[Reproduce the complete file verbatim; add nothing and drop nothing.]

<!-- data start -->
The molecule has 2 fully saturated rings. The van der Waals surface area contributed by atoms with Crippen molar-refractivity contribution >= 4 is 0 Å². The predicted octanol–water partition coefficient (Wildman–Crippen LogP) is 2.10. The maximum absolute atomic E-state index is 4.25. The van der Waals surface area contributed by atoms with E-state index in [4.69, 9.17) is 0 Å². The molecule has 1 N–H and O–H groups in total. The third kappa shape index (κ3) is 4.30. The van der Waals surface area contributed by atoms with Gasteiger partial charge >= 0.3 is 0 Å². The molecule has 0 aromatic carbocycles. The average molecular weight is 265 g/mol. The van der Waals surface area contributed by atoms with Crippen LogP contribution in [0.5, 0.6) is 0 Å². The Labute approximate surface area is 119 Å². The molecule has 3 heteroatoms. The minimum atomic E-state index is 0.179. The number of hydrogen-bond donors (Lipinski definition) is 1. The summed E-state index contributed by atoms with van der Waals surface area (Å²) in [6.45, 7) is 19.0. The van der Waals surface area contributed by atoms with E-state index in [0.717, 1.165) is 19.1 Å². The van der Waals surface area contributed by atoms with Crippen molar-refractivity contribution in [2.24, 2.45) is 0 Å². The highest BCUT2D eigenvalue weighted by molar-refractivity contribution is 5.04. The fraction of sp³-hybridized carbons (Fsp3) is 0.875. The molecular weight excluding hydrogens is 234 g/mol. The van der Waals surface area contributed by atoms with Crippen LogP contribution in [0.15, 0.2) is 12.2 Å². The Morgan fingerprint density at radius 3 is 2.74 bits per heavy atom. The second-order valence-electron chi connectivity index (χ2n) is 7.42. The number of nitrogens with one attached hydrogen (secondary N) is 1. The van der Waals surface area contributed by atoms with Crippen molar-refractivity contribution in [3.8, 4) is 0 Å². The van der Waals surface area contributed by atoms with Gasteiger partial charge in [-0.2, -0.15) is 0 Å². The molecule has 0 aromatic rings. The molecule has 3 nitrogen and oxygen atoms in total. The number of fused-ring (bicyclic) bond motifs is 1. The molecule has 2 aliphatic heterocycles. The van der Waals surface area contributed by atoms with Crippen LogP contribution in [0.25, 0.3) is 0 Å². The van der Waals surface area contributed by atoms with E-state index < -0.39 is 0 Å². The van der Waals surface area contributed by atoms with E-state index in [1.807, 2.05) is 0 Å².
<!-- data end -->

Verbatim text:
The molecule has 2 fully saturated rings. The van der Waals surface area contributed by atoms with Crippen molar-refractivity contribution >= 4 is 0 Å². The predicted octanol–water partition coefficient (Wildman–Crippen LogP) is 2.10. The maximum absolute atomic E-state index is 4.25. The van der Waals surface area contributed by atoms with E-state index in [4.69, 9.17) is 0 Å². The molecule has 1 N–H and O–H groups in total. The third kappa shape index (κ3) is 4.30. The van der Waals surface area contributed by atoms with Gasteiger partial charge >= 0.3 is 0 Å². The molecule has 0 aromatic carbocycles. The average molecular weight is 265 g/mol. The van der Waals surface area contributed by atoms with Crippen LogP contribution in [0.5, 0.6) is 0 Å². The Labute approximate surface area is 119 Å². The molecule has 3 heteroatoms. The minimum atomic E-state index is 0.179. The number of hydrogen-bond donors (Lipinski definition) is 1. The summed E-state index contributed by atoms with van der Waals surface area (Å²) in [6.45, 7) is 19.0. The van der Waals surface area contributed by atoms with E-state index in [0.717, 1.165) is 19.1 Å². The van der Waals surface area contributed by atoms with Crippen molar-refractivity contribution in [2.24, 2.45) is 0 Å². The highest BCUT2D eigenvalue weighted by molar-refractivity contribution is 5.04. The fraction of sp³-hybridized carbons (Fsp3) is 0.875. The molecular weight excluding hydrogens is 234 g/mol. The van der Waals surface area contributed by atoms with Crippen LogP contribution in [0.15, 0.2) is 12.2 Å². The Morgan fingerprint density at radius 3 is 2.74 bits per heavy atom. The second-order valence-electron chi connectivity index (χ2n) is 7.42. The number of nitrogens with one attached hydrogen (secondary N) is 1. The van der Waals surface area contributed by atoms with Crippen molar-refractivity contribution in [3.8, 4) is 0 Å². The van der Waals surface area contributed by atoms with Gasteiger partial charge in [-0.2, -0.15) is 0 Å². The molecule has 0 aromatic rings. The molecule has 3 nitrogen and oxygen atoms in total. The number of fused-ring (bicyclic) bond motifs is 1. The molecule has 2 aliphatic heterocycles. The van der Waals surface area contributed by atoms with Crippen LogP contribution in [0.25, 0.3) is 0 Å². The van der Waals surface area contributed by atoms with E-state index < -0.39 is 0 Å². The van der Waals surface area contributed by atoms with E-state index in [1.807, 2.05) is 0 Å².